The world’s largest furniture retailer, IKEA, is helping in the fight against climate change by preserving vital forestland.
Ingka Group, who owns and operates most IKEA retail stores, just purchased 10,890 acres of forestland in southeast Georgia near the Altamaha River Basin to keep it from being developed.
The land is home to hundreds of plant and wildlife species, including the endangered longleaf pine and gopher tortoises. Ingka Group promises to protect the land from fragmentation, restore the longleaf pine forest, and safe-guard the habitat of the gopher tortoise .
Longleaf pines once stretched across 90 million acres from southern Virginia to Florida, covering over half of Georgia, but are now endangered with only 4% remaining. The U.S. Fish and Wildlife Service state land clearing for development and agriculture, fire suppression, and the conversion of tree farms to short-rotation pines are to blame.
Dozens of plant and animal species rely on the longleaf ecosystem, including one of the oldest living species – the gopher tortoise. The native southeastern tortoise is considered a keystone species because it digs deep burrows that provide shelter to hundreds of animals. There are only 700,000 remaining in the world and are considered vulnerable to extinction due to habitat loss.
The preservation of longleaf ecosystems, like the forest Ingka just purchased, will save the lives of hundreds of species and help reduce the amount of carbon in the air.
The property was originally bought by The Conservation Fund, a non-profit conservation organization which has protected more than eight million acres of land in the U.S., and sold to Ingka due to their responsible forest management.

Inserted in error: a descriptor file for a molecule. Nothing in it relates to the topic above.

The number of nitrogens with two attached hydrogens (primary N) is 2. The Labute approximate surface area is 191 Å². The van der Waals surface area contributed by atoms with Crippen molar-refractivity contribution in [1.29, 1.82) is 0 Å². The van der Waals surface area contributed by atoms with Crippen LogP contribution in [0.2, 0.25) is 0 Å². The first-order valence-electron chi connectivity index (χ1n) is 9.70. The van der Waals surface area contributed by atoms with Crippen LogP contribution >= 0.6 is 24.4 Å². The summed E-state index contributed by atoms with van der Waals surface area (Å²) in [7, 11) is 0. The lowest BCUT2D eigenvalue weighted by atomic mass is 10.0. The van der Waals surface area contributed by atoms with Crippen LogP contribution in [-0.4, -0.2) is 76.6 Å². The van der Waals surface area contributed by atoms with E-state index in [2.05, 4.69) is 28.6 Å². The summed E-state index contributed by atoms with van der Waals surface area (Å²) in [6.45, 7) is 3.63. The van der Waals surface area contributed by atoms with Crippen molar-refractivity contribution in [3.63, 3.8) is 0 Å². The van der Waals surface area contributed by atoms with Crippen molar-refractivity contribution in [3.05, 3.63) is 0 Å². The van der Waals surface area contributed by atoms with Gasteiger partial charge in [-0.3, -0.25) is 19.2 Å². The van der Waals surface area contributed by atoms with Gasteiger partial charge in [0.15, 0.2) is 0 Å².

“We are delighted to continue our forestland acquisitions in the U.S. With this new acquisition, we own roughly 55,000 hectares (136,000 acres) in five states – Georgia, South Carolina, Alabama, Texas and Oklahoma. This investment in Georgia is special to us as our partners from The Conservation Fund understood our long-term vision and have entrusted us to ensure the protection of the forestland,” said Krister Mattsson, Managing Director Ingka Investments.
The investment group knows that trees are vital in the fight against climate change and have planted seven million seedlings around the world.
IKEA is working towards being a carbon neutral company by 2030. In addition to acquiring and protecting forestland, they have set an ambitious goal of 100% zero-emission home deliveries in all markets by 2025.
“We need to find new ways to be part of the solution, not the problem,” said Angela Hultberg, Sustainable Mobility leader, Ingka Group.
How You Can Help!
Alaska’s Tongass National Forest, the last remaining temperate rainforest in the world, is at risk and we need to protect it. Sign the petition below to reinstate the Roadless Rule and protect the essential forest for people, animals, and the planet.Whizzco